Posted in:

Fashion Dress and Identity in South Asian Diaspora Narratives

Fashioning the South Asian Diaspora: Production and Consumption Tales. In South Asian Women in the Diaspora, ed. Nirmal Puwar and Parvati ... Contemporary Diasporic South Asian Women's Fiction: Gender, Narration and Globalization ...

Author: Noemí Pereira-Ares

Publisher: Springer

ISBN: 9783319613970

Category: Literary Criticism

Page: 255

View: 884

Download →

This book is the first book-length study to explore the sartorial politics of identity in the literature of the South Asian diaspora in Britain. Using fashion and dress as the main focus of analysis, and linking them with a myriad of identity concerns, the book takes the reader on a journey from the eighteenth century to the new millennium, from early travel account by South Asian writers to contemporary British-Asian fictions. Besides sartorial readings of other key authors and texts, the book provides an in-depth exploration of Kamala Markandaya’s The Nowhere Man (1972), Hanif Kureishi’s The Buddha of Suburbia (1990), Meera Syal’s Life Isn’t All Ha Ha Hee Hee (1999) and Monica Ali’s Brick Lane (2003).This work examines what an analysis of dress contributes to the interpretation of the featured texts, their contexts and identity politics, but it also considers what literature has added to past and present discussions on the South Asian dressed body in Br itain. Endowed with an interdisciplinary emphasis, the book is of interest to students and academics in a variety of fields, including literary criticism, socio-cultural studies and fashion theory.
Posted in:

Writing Lives Rewriting Times Mapping Womens Responses from South Asia

Ruvani Ranasinha's Contemporary Diasporic South Asian Women's Fiction (2016) is a recent addition to the study of South Asian diaspora and migration issues from the perspectives of globalisation, postcolonial feminism, ...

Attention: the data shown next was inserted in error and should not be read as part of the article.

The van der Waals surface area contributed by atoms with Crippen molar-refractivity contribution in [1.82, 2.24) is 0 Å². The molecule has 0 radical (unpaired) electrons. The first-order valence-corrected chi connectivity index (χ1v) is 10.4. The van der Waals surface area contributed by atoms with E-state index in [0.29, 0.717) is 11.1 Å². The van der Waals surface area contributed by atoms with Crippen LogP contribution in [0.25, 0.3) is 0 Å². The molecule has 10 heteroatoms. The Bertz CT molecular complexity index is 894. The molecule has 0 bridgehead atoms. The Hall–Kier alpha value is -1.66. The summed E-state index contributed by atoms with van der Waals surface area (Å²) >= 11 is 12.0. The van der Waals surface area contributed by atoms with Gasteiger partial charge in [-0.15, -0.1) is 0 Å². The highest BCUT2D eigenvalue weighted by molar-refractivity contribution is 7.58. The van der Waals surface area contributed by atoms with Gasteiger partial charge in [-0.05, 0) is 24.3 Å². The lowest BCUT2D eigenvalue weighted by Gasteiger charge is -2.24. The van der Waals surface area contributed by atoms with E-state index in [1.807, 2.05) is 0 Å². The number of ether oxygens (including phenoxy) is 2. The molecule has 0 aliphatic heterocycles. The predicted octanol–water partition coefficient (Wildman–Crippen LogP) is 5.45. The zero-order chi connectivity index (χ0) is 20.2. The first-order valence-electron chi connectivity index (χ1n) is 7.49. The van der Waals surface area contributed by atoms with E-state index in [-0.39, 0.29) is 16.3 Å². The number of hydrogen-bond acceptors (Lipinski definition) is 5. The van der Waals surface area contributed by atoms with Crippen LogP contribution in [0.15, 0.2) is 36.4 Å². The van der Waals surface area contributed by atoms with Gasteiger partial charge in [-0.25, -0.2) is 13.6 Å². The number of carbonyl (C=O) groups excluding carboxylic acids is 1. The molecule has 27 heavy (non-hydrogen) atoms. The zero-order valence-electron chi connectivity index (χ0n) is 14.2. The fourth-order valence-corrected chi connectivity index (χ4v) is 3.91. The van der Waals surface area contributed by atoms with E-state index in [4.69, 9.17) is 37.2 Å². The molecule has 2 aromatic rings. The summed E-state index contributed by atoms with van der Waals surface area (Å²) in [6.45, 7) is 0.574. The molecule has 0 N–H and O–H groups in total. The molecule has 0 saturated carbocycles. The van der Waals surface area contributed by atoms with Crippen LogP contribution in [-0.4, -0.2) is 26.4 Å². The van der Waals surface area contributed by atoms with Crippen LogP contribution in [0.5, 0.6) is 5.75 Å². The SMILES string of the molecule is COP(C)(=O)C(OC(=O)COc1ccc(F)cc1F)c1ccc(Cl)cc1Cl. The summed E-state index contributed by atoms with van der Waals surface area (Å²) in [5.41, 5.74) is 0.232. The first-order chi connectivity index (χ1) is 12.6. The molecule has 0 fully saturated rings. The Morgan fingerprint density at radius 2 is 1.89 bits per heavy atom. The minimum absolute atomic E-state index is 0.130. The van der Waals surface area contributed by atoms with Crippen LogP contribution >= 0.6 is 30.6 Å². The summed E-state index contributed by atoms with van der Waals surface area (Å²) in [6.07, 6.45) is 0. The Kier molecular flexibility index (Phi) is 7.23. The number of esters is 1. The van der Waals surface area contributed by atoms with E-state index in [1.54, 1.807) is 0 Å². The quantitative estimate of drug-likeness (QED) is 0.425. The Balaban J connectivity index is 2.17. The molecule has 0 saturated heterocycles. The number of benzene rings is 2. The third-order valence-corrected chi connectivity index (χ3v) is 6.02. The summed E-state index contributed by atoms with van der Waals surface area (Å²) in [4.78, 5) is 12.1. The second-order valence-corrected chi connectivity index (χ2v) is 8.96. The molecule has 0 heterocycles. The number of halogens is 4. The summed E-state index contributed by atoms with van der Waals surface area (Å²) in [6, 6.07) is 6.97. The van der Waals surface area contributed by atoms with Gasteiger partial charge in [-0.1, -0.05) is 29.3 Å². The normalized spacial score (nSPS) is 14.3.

Author: Seetha Vijayakumar Jyothy C R Editors

Publisher: Blue Rose Publishers

ISBN:

Category: Travel

Page: 131

View: 463

Download →

Women's writing from South Asia is incredibly diverse; it maps the geographical, cultural, and social hybridity of their respective countries. These authors have not only 'created ' their own lives, but also have attempted to 'rewrite' the historical time. 'Writing Lives, Rewriting Times: Mapping Women's Responses from South Asia' has ten essays on writers such as Jamila Hashmi, Amrita Pritam, Shashi Deshpande, Jhumpa Lahiri, Tehmina Durrani, Ambai, K R Meera, Sujatha Gidla, Chaoba Phuritshabam, Shreema Ningobam, and Soibam Haripriya. The nature of homosexual desire in the film Margharita with a straw, as well as the role of food as an emotional anchor for diasporic communities in women's food memoirs such as Climbing the Mango Trees: A Memoir of a Childhood in India, Tiffin, and Love, Loss, and What We Ate: A Memoir, are also explored in this volume.
Posted in:

The Cambridge History of Black and Asian British Writing

JAMES PROCTER is Professor of Modern and Contemporary Literature at Newcastle University. ... Her most recent monograph is Contemporary Diasporic South Asian Women's Fiction: Gender, Narration and Globalisation (2016).

Author: Susheila Nasta

Publisher: Cambridge University Press

ISBN: 9781108169004

Category: Literary Criticism

Page:

View: 402

Download →

The Cambridge History of Black and Asian British Writing provides a comprehensive historical overview of the diverse literary traditions impacting on this field's evolution, from the eighteenth century to the present. Drawing on the expertise of over forty international experts, this book gathers innovative scholarship to look forward to new readings and perspectives, while also focusing on undervalued writers, texts, and research areas. Creating new pathways to engage with the naming of a field that has often been contested, readings of literary texts are interwoven throughout with key political, social, and material contexts. In making visible the diverse influences constituting past and contemporary British literary culture, this Cambridge History makes a unique contribution to British, Commonwealth, postcolonial, transnational, diasporic, and global literary studies, serving both as one of the first major reference works to cover four centuries of black and Asian British literary history and as a compass for future scholarship.
Posted in:

Teaching Anglophone South Asian Women Writers

Desert in Bloom: Contemporary Indian Women's Fiction in English. ... Women and the Nation's Narrative: Gender and Nationalism in Twentieth-Century Sri Lanka. ... Writing Diaspora: South Asian Women, Culture, and Ethnicity.

Author: Deepika Bahri

Publisher: Modern Language Association

ISBN: 9781603294911

Category: Language Arts & Disciplines